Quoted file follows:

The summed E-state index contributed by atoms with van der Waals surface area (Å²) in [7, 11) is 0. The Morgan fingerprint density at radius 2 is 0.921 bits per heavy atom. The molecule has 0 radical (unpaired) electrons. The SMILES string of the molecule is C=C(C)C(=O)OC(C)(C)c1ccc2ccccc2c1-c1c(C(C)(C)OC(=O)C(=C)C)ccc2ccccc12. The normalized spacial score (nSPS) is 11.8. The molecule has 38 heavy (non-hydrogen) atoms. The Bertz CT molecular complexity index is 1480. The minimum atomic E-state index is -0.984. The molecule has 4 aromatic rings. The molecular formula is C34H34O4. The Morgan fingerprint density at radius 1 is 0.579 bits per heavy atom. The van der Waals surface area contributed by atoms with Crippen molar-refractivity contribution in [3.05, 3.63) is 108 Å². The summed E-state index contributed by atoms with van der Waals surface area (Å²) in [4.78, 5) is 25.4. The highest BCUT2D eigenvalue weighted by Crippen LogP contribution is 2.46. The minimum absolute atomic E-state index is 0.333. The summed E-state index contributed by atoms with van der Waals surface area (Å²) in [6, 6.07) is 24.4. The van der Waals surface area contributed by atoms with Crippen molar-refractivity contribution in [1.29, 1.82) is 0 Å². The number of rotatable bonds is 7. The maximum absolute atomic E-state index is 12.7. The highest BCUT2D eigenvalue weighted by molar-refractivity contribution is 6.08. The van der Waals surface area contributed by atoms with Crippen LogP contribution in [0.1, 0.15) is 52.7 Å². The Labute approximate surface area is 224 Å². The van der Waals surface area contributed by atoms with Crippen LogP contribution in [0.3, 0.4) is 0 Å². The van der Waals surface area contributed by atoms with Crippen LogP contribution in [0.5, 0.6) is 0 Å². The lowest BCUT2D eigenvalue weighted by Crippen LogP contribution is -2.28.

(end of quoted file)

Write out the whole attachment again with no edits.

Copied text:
The summed E-state index contributed by atoms with van der Waals surface area (Å²) in [7, 11) is 0. The Morgan fingerprint density at radius 2 is 0.921 bits per heavy atom. The molecule has 0 radical (unpaired) electrons. The SMILES string of the molecule is C=C(C)C(=O)OC(C)(C)c1ccc2ccccc2c1-c1c(C(C)(C)OC(=O)C(=C)C)ccc2ccccc12. The normalized spacial score (nSPS) is 11.8. The molecule has 38 heavy (non-hydrogen) atoms. The Bertz CT molecular complexity index is 1480. The minimum atomic E-state index is -0.984. The molecule has 4 aromatic rings. The molecular formula is C34H34O4. The Morgan fingerprint density at radius 1 is 0.579 bits per heavy atom. The van der Waals surface area contributed by atoms with Crippen molar-refractivity contribution in [3.05, 3.63) is 108 Å². The summed E-state index contributed by atoms with van der Waals surface area (Å²) in [4.78, 5) is 25.4. The highest BCUT2D eigenvalue weighted by Crippen LogP contribution is 2.46. The minimum absolute atomic E-state index is 0.333. The summed E-state index contributed by atoms with van der Waals surface area (Å²) in [6, 6.07) is 24.4. The van der Waals surface area contributed by atoms with Crippen molar-refractivity contribution in [1.29, 1.82) is 0 Å². The number of rotatable bonds is 7. The maximum absolute atomic E-state index is 12.7. The highest BCUT2D eigenvalue weighted by molar-refractivity contribution is 6.08. The van der Waals surface area contributed by atoms with Crippen LogP contribution in [0.1, 0.15) is 52.7 Å². The Labute approximate surface area is 224 Å². The van der Waals surface area contributed by atoms with Crippen LogP contribution in [0.3, 0.4) is 0 Å². The van der Waals surface area contributed by atoms with Crippen LogP contribution in [0.5, 0.6) is 0 Å². The lowest BCUT2D eigenvalue weighted by Crippen LogP contribution is -2.28.